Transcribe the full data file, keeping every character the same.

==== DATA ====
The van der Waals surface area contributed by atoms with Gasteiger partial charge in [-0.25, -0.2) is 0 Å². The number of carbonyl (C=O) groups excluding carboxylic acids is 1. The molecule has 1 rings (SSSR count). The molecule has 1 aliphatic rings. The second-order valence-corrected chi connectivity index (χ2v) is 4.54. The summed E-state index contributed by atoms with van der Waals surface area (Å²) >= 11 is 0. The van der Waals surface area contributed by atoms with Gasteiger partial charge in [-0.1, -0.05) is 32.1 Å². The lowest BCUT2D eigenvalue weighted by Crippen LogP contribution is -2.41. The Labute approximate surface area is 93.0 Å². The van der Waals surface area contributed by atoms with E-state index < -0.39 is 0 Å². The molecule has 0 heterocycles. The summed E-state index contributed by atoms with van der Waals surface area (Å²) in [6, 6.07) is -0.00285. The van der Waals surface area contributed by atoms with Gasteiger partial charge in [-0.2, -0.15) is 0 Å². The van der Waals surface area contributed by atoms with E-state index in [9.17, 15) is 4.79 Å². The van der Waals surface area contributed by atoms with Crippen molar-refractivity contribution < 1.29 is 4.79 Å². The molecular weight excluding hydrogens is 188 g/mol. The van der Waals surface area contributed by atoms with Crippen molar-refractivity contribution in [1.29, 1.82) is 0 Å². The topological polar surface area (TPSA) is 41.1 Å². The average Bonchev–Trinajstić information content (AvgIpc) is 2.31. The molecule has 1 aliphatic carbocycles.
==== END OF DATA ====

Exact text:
The van der Waals surface area contributed by atoms with Gasteiger partial charge in [-0.25, -0.2) is 0 Å². The number of carbonyl (C=O) groups excluding carboxylic acids is 1. The molecule has 1 rings (SSSR count). The molecule has 1 aliphatic rings. The second-order valence-corrected chi connectivity index (χ2v) is 4.54. The summed E-state index contributed by atoms with van der Waals surface area (Å²) >= 11 is 0. The van der Waals surface area contributed by atoms with Gasteiger partial charge in [-0.1, -0.05) is 32.1 Å². The lowest BCUT2D eigenvalue weighted by Crippen LogP contribution is -2.41. The Labute approximate surface area is 93.0 Å². The van der Waals surface area contributed by atoms with E-state index < -0.39 is 0 Å². The molecule has 0 heterocycles. The summed E-state index contributed by atoms with van der Waals surface area (Å²) in [6, 6.07) is -0.00285. The van der Waals surface area contributed by atoms with Gasteiger partial charge in [-0.2, -0.15) is 0 Å². The van der Waals surface area contributed by atoms with E-state index in [9.17, 15) is 4.79 Å². The van der Waals surface area contributed by atoms with Crippen molar-refractivity contribution < 1.29 is 4.79 Å². The molecular weight excluding hydrogens is 188 g/mol. The van der Waals surface area contributed by atoms with Crippen molar-refractivity contribution in [1.29, 1.82) is 0 Å². The topological polar surface area (TPSA) is 41.1 Å². The average Bonchev–Trinajstić information content (AvgIpc) is 2.31. The molecule has 1 aliphatic carbocycles.